Art and marketing are entirely different fields, but when it comes to attaining a solid career, they’re entirely inseparable. I don’t really know anything about marketing, but it seems obvious what works and what doesn’t when it comes to selling yourself through your work.
Promoting art is a sales pitch. Great artists aren’t necessarily successful marketers, but artists who talk up their work enough can potentially sell anything to the starry-eyed buyer – whether it’s a colored print of a Marilyn Monroe photograph or mass-produced pictures of shiny cottages. Lady GaGa knows how to market herself more than she knows how to sing, and many are touting her as the next Madonna. Shepard Fairey successfully cashed in on street art which, ethical or not, looks great on a street corner.
I talked to Nelson Gallery director Renny Pritikin about success in the art world some time ago. He argued that even successful artists, in order to stay afloat, often have to teach in order to sustain an income. Advertising and networking is business as usual.
“You have to be willing to be a consultant, almost,” Pritikin said. “A lot of museum directors now have MBAs.”
So where does anyone go to market their work? The Internet? People talk about Internet marketing and Web 2.0 like it’s the messiah of communication and sharing, but nobody seems to completely understand how to use it. It’s a huge problem with older generations of artists who still need to make a living yet don’t know how to grasp website creation and marketability.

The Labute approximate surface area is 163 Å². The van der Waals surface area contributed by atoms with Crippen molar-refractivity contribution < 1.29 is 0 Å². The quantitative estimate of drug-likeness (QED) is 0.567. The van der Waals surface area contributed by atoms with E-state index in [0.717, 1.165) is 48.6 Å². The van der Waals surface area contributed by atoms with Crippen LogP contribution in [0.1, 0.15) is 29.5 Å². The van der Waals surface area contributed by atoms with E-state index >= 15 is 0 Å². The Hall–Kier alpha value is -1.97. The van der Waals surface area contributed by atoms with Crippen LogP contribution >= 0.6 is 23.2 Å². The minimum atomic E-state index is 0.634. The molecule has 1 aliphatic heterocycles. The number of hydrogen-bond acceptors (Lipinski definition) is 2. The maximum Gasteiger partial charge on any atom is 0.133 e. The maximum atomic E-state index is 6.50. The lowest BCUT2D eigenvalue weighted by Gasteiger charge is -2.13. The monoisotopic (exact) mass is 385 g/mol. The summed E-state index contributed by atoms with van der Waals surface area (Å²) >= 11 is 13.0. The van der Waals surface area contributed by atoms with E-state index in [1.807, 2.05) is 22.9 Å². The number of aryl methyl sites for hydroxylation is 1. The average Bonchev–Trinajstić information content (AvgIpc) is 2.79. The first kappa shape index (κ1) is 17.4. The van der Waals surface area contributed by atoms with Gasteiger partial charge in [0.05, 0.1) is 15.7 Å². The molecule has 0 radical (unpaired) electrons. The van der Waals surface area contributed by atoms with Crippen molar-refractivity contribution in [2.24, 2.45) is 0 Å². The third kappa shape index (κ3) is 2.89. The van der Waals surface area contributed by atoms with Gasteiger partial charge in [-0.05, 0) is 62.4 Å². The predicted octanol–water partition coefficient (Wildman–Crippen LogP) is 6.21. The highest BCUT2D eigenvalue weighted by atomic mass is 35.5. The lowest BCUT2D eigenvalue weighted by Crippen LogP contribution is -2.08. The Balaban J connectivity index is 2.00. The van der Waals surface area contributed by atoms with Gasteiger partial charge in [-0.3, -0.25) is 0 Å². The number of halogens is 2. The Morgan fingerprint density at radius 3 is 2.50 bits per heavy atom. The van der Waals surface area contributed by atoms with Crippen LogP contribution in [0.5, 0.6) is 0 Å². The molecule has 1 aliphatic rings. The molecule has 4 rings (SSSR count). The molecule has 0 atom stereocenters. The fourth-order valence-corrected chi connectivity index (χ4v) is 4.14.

Success and failure in marketing extends to public and press relations just the same. The Arts Editor position gives me a mailbox at the Aggie, and despite the overwhelming publicist migration to e-mail press releases, I still get the occasional envelope press kit. Yesterday, I opened a package containing an EP by L.A. rapper Jay Blaze (cleverly titled “The Black Market”), whose fanbase doesn’t seem to exist anywhere further than his Myspace page.
The PR guy, Ralph, told me that he’s been a “loyal follower” of “theaggie.[org.] for several years,” and wants to “introduce [my] readership to Jay Blaze.” It was addressed to Rachel, last year’s Arts Editor. Here you go, Ralph.
It often comes down to simple meet and greets. Last week, I went to a photo gallery opening in L.A. for an exhibition on global water issues. Aspiring photographers with SLRs draped over their shoulders mingled throughout the room. One such hopeful, a skinny 50-something-year-old with white hair and a ponytail, approached my friend to discuss art.
“What’s your favorite picture?” he asked. A photograph of the Dead Sea was the closest obvious answer. “I’ve been there. It’s beautiful.” Rome and Paris, said the artist and experienced linguist, are also “beautiful.”
“You look like Tokyo pop,” he said, handing her his card. “You should come to my apartment studio in downtown L.A. and model purses for me.”
She didn’t. We did visit his website, though, which features his own graphic pop art, street vendor pewter jewelry and pictures of him with various celebrities at random parties. Prices range from $8,000 to $30,000, plus $200 shipping and handling. The website even features a song he wrote and recorded “to keep up with the hip electronic music everyone’s listening to.”
Handing out cards and making small talk at parties is a cheap way to sell one’s self, but what determines success is whether or not it works. Crashing parties and handing out business cards will ultimately get some website hits, but nobody’s going to spend $30,000 on cheap pop art. Especially if you’re weird about it.
JUSTIN T. HO thinks PR guys should send him more snail mail, instead of e-mailing firstname.lastname@example.org.